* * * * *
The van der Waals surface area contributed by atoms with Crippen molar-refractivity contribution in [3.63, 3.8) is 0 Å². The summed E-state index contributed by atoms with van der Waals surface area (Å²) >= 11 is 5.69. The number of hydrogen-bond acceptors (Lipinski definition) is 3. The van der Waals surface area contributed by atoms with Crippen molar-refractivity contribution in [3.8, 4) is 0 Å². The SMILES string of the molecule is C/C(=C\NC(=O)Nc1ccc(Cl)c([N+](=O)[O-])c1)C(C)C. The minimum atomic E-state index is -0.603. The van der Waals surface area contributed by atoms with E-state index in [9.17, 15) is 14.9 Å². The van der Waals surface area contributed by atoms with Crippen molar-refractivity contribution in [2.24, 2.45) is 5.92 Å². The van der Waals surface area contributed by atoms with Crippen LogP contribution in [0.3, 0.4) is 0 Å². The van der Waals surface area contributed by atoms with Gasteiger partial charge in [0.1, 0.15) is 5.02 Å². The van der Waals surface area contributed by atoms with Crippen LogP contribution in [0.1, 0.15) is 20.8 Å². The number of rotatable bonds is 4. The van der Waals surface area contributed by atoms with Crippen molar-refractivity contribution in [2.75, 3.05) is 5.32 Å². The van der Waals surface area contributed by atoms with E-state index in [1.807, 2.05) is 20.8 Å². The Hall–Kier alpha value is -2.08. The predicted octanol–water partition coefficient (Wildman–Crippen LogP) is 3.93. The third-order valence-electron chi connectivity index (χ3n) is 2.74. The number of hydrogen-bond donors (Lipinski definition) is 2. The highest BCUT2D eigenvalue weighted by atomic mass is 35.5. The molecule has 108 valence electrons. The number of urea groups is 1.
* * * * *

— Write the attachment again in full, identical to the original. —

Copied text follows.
The van der Waals surface area contributed by atoms with Crippen molar-refractivity contribution in [3.63, 3.8) is 0 Å². The summed E-state index contributed by atoms with van der Waals surface area (Å²) >= 11 is 5.69. The number of hydrogen-bond acceptors (Lipinski definition) is 3. The van der Waals surface area contributed by atoms with Crippen molar-refractivity contribution in [3.8, 4) is 0 Å². The SMILES string of the molecule is C/C(=C\NC(=O)Nc1ccc(Cl)c([N+](=O)[O-])c1)C(C)C. The minimum atomic E-state index is -0.603. The van der Waals surface area contributed by atoms with E-state index in [9.17, 15) is 14.9 Å². The van der Waals surface area contributed by atoms with Crippen molar-refractivity contribution in [2.24, 2.45) is 5.92 Å². The van der Waals surface area contributed by atoms with Crippen LogP contribution in [0.3, 0.4) is 0 Å². The van der Waals surface area contributed by atoms with Gasteiger partial charge in [0.1, 0.15) is 5.02 Å². The van der Waals surface area contributed by atoms with Crippen LogP contribution in [0.1, 0.15) is 20.8 Å². The number of rotatable bonds is 4. The van der Waals surface area contributed by atoms with Crippen molar-refractivity contribution in [2.75, 3.05) is 5.32 Å². The van der Waals surface area contributed by atoms with E-state index in [1.807, 2.05) is 20.8 Å². The Hall–Kier alpha value is -2.08. The predicted octanol–water partition coefficient (Wildman–Crippen LogP) is 3.93. The third-order valence-electron chi connectivity index (χ3n) is 2.74. The number of hydrogen-bond donors (Lipinski definition) is 2. The highest BCUT2D eigenvalue weighted by atomic mass is 35.5. The molecule has 108 valence electrons. The number of urea groups is 1.